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Jewish Women Personalities


The Woman Rokhl Malka Tik

Regarding Rokhl-Malka Tik, who was well-known for her wealth and goodness, many stories were told in Ciechanow. One that illustrates her personality is the following.

Rokhl-Malka Tik lived at the beginning of the 20th century in Ciechanow. She was a daughter of Mordecai Lindenberg and his first wife, whom he divorced. He carried on much business with Berlin and Moscow and had a fishing concession in the rivers of Russia and Germany.

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His daughter from his first wife he loved very much because of her good qualities and gave her the best education of that time. When she reached the age for marriage he married her to a nice young man, Michael Tik. The father set his son-in-law up in his business and made him a manager in the fishing in the Rostov River.

Time marched on. Rokhl and Michael had three sons and a daughter. The couple lived happily. Rokhl didn't want to leave the shtetl of her birth, Ciechanow, though her husband required this because his business was somewhere in Russia. So Michael spent the whole year there and would return home for the High Holidays and bring his wife expensive gifts. In spite of her wealth Rokhl was always solitary and her time was spent raising the children and doing good for others.

Her life was devoted to helping the needy. She maintained a special cook who cooked for the family and also prepared good food for the poor sick. When someone needed a free loan or an alm it was found at Rokhl-Malka's. For every yomtov when her husband returned from afar he found his wife in a new outfit because her former clothes that were still in very good shape, she had distributed to poor brides.

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She was an introvert, very absorbed in her thoughts and very attached to her daughter, who grew very good-natured.

Suddenly this greatly-loved girl became seriously ill. The mother brought the best doctors to examine her. All the Jews in the shtetl prayed for the girl's health but she grew even sicker. It reached a critical stage. Doctors said that only God could help, so Rokhl-Malka deeply believed that God would help and her inner pain she never showed anyone. The daughter was already near death and the mother kept praying in her room.

When the daughter drew her last breath the household help put off telling the mother the horrible news, but the door of Rokhl-Malcha's room opened. There she was pale and stooping, with a terrible look in her eyes, and she asked those present: “Well, can I now make the blessing?” When she noticed that the daughter is no longer amongst the living she excitedly said the blessing: “Adonai noten v'Adonai lokeiakh” (God gives and God takes) and so on, not shedding a tear…

The funeral took place. The mother followed after her dear dead daughter, stony-faced, silent and didn't let out a sigh.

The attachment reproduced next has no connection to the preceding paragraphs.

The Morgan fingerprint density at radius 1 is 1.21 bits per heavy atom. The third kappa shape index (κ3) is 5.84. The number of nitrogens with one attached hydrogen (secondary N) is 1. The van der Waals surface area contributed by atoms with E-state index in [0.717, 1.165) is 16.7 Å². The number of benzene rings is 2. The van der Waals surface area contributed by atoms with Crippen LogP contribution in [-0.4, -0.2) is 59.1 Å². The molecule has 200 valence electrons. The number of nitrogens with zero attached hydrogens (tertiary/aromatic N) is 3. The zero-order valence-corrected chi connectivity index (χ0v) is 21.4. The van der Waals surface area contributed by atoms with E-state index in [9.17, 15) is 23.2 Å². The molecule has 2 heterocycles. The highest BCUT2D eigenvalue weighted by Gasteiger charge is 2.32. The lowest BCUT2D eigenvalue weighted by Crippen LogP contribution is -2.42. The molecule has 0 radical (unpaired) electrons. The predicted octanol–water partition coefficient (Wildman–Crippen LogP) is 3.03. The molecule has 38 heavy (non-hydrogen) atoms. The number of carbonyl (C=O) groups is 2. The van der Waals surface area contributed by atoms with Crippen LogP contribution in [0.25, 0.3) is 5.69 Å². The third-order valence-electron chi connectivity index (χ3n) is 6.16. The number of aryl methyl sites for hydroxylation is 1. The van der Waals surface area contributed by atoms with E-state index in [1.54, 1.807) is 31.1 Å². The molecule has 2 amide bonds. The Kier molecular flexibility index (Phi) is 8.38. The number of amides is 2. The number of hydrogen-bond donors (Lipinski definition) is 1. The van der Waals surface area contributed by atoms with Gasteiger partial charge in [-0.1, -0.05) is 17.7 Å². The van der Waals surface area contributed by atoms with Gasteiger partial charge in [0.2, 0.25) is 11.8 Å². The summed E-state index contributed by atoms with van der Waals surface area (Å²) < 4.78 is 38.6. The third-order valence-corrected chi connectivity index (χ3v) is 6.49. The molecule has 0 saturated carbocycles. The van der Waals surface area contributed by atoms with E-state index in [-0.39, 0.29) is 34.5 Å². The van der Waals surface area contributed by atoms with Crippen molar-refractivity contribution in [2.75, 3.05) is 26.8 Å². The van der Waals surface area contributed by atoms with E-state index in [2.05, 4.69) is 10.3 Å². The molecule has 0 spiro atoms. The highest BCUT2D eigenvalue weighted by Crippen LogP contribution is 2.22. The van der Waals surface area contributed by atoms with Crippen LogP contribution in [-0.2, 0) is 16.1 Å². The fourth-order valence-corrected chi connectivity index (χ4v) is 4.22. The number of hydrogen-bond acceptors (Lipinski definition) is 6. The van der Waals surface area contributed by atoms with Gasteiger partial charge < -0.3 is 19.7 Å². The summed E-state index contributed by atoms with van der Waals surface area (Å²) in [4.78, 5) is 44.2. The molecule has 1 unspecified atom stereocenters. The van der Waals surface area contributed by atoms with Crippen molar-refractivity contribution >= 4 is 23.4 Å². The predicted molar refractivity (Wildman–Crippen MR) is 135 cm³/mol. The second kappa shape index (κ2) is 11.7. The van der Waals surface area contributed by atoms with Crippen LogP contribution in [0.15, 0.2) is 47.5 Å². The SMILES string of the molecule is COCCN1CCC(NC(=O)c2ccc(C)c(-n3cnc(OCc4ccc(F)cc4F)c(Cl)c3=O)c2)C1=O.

After the shiva the stricken mother, after accepting the words of the comforters, told them that she feels consoled because her daughter is calling her to heaven. Rokhl-Malka started to get ill. The father, who already was staying at home after the daughter's death, didn't leave her bedside. Shortly afterwards Rokhl-Malka died, mourned by all Jews of Ciechanow.

The Bobe (Grandmother) Faige Lifshitz

“Bobe Faige Lifche” -- is what her grandchildren, children, relatives and friends called her. She was the very embodiment of modesty, endless faith and spiritual elevation. She was typical of the Hasidic inspiration and always Shabesdik and Yomtovdik. In any group where Bobe Faige Lifche showed up, she drew respect. She spoke very little, but the soft look of her eyes had more influence on those around her than the most expressive words.

Bobe Faige Lifche belonged to the segment of the Jewish masses who grew up in holiness, purified by poverty and became strong through good deeds. She was the daughter of a great scholar and cabbalist -- Reb Levy Yisroel Kant.

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The Bobe Faige Lifche
The Bobe Faige Lifche

Picture Index

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He was well-known in the learned rabbinic circles. When Faige once came to the old Lodz Rov Reb Eliyahu Chaim Meizl, regarding a certain matter, the Rov respectfully stood up when he heard whose daughter had come.

Reb Levy Yisroel's daughter had a difficult life. She was left a young widow with seven children: two sons and five daughters. The widowed mother suffered great poverty, nevertheless she gave her children the best Jewish education. There were times when there wasn't even a crust of bread in her house but the proud Faige Lifche always conducted herself honorably and respectfully. Later, when her children grew up they left for large cities to work. The daughters became textile workers in Lodz. The children provided for their mother with respect and generosity. The oldest son established a shoe business in Ciechanow and lived together with his mother.

When Faige Lifche's situation improved, she started to concern herself with poor neighbors who were starving. The assistance that she gave them was offered in such a way that they would not be embarrassed. She would eat together with them to make it seem more natural.

During World War I when Russian soldiers were billeted in Ciechanow, and amongst them Jewish soldiers, Faige arranged proper accommodation for them so that they would have good Shabbosim and Yomtovim. Also for the Russian soldiers who used to come from the front for rest to Ciechanow, Faige showed motherly love. She gave them an opportunity to get washed and provided them with fresh underwear. The soldiers, in turn, called her mamushka dorogaya.

To the invalids she showed endless humanity and love, whether they were incapable of work, sick or even out of their minds. She took them into her house, ate together with them, and did everything possible to improve the lives of these unfortunate sufferers.